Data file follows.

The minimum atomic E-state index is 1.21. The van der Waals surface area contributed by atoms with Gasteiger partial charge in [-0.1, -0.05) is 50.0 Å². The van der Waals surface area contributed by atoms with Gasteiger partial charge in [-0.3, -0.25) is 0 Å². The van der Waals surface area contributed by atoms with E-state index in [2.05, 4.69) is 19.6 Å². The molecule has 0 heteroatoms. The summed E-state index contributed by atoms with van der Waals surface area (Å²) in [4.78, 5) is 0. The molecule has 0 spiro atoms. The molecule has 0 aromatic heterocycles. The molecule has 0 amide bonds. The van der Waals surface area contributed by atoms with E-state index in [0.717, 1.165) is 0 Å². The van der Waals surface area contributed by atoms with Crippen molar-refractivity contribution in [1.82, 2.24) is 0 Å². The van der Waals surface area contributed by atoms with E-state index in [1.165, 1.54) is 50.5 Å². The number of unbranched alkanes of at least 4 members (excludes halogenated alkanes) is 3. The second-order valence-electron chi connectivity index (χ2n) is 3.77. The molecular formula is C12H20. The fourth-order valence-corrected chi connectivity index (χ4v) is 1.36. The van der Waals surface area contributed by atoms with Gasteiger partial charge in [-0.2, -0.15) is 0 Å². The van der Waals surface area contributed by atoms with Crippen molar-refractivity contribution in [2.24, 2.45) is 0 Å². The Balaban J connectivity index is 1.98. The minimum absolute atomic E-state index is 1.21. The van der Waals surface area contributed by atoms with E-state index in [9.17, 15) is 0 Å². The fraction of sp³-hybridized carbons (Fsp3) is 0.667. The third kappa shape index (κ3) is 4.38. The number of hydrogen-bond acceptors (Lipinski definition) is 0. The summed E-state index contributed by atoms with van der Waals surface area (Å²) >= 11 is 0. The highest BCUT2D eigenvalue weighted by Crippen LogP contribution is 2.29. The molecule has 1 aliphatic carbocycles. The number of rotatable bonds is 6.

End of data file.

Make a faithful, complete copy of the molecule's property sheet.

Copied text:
The minimum atomic E-state index is 1.21. The van der Waals surface area contributed by atoms with Gasteiger partial charge in [-0.1, -0.05) is 50.0 Å². The van der Waals surface area contributed by atoms with Gasteiger partial charge in [-0.3, -0.25) is 0 Å². The van der Waals surface area contributed by atoms with E-state index in [2.05, 4.69) is 19.6 Å². The molecule has 0 heteroatoms. The summed E-state index contributed by atoms with van der Waals surface area (Å²) in [4.78, 5) is 0. The molecule has 0 spiro atoms. The molecule has 0 aromatic heterocycles. The molecule has 0 amide bonds. The van der Waals surface area contributed by atoms with E-state index in [0.717, 1.165) is 0 Å². The van der Waals surface area contributed by atoms with Crippen molar-refractivity contribution in [1.82, 2.24) is 0 Å². The van der Waals surface area contributed by atoms with E-state index in [1.165, 1.54) is 50.5 Å². The number of unbranched alkanes of at least 4 members (excludes halogenated alkanes) is 3. The second-order valence-electron chi connectivity index (χ2n) is 3.77. The molecular formula is C12H20. The fourth-order valence-corrected chi connectivity index (χ4v) is 1.36. The van der Waals surface area contributed by atoms with Gasteiger partial charge in [-0.2, -0.15) is 0 Å². The van der Waals surface area contributed by atoms with Crippen molar-refractivity contribution in [2.24, 2.45) is 0 Å². The Balaban J connectivity index is 1.98. The minimum absolute atomic E-state index is 1.21. The van der Waals surface area contributed by atoms with E-state index in [9.17, 15) is 0 Å². The fraction of sp³-hybridized carbons (Fsp3) is 0.667. The third kappa shape index (κ3) is 4.38. The number of hydrogen-bond acceptors (Lipinski definition) is 0. The summed E-state index contributed by atoms with van der Waals surface area (Å²) >= 11 is 0. The highest BCUT2D eigenvalue weighted by Crippen LogP contribution is 2.29. The molecule has 1 aliphatic carbocycles. The number of rotatable bonds is 6.